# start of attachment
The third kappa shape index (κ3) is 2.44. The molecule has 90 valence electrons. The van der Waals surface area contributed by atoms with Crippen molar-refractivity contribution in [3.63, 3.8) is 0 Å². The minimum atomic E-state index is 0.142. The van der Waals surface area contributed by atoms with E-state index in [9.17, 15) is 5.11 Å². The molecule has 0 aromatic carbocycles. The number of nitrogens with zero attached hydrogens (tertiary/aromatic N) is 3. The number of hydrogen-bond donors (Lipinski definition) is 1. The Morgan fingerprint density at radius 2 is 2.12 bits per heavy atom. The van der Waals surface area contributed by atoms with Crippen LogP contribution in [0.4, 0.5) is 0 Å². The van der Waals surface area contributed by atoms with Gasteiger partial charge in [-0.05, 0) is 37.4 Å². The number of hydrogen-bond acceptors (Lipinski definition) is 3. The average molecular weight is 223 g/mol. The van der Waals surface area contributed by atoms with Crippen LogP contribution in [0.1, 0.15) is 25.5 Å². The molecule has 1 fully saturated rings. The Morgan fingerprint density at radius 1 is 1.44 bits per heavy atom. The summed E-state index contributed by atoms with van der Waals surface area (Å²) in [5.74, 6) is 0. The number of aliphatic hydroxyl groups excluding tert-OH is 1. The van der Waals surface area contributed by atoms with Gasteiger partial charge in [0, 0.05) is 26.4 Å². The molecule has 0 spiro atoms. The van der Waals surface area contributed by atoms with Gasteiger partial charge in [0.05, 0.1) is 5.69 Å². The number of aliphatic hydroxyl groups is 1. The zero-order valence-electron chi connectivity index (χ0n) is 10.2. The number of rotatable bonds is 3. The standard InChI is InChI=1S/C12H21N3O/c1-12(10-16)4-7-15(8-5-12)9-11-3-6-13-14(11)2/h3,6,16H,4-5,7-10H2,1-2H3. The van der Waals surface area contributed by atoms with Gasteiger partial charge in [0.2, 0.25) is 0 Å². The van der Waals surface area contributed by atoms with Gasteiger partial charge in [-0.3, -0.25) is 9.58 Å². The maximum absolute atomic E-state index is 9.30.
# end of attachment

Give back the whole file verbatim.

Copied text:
The third kappa shape index (κ3) is 2.44. The molecule has 90 valence electrons. The van der Waals surface area contributed by atoms with Crippen molar-refractivity contribution in [3.63, 3.8) is 0 Å². The minimum atomic E-state index is 0.142. The van der Waals surface area contributed by atoms with E-state index in [9.17, 15) is 5.11 Å². The molecule has 0 aromatic carbocycles. The number of nitrogens with zero attached hydrogens (tertiary/aromatic N) is 3. The number of hydrogen-bond donors (Lipinski definition) is 1. The Morgan fingerprint density at radius 2 is 2.12 bits per heavy atom. The van der Waals surface area contributed by atoms with Crippen LogP contribution in [0.4, 0.5) is 0 Å². The van der Waals surface area contributed by atoms with Gasteiger partial charge in [-0.05, 0) is 37.4 Å². The number of hydrogen-bond acceptors (Lipinski definition) is 3. The average molecular weight is 223 g/mol. The van der Waals surface area contributed by atoms with Crippen LogP contribution in [0.1, 0.15) is 25.5 Å². The molecule has 1 fully saturated rings. The Morgan fingerprint density at radius 1 is 1.44 bits per heavy atom. The summed E-state index contributed by atoms with van der Waals surface area (Å²) in [5.74, 6) is 0. The number of aliphatic hydroxyl groups excluding tert-OH is 1. The van der Waals surface area contributed by atoms with Gasteiger partial charge in [0, 0.05) is 26.4 Å². The molecule has 0 spiro atoms. The van der Waals surface area contributed by atoms with Gasteiger partial charge in [0.05, 0.1) is 5.69 Å². The number of aliphatic hydroxyl groups is 1. The zero-order valence-electron chi connectivity index (χ0n) is 10.2. The number of rotatable bonds is 3. The standard InChI is InChI=1S/C12H21N3O/c1-12(10-16)4-7-15(8-5-12)9-11-3-6-13-14(11)2/h3,6,16H,4-5,7-10H2,1-2H3. The van der Waals surface area contributed by atoms with Gasteiger partial charge in [0.2, 0.25) is 0 Å². The van der Waals surface area contributed by atoms with Gasteiger partial charge in [-0.3, -0.25) is 9.58 Å². The maximum absolute atomic E-state index is 9.30.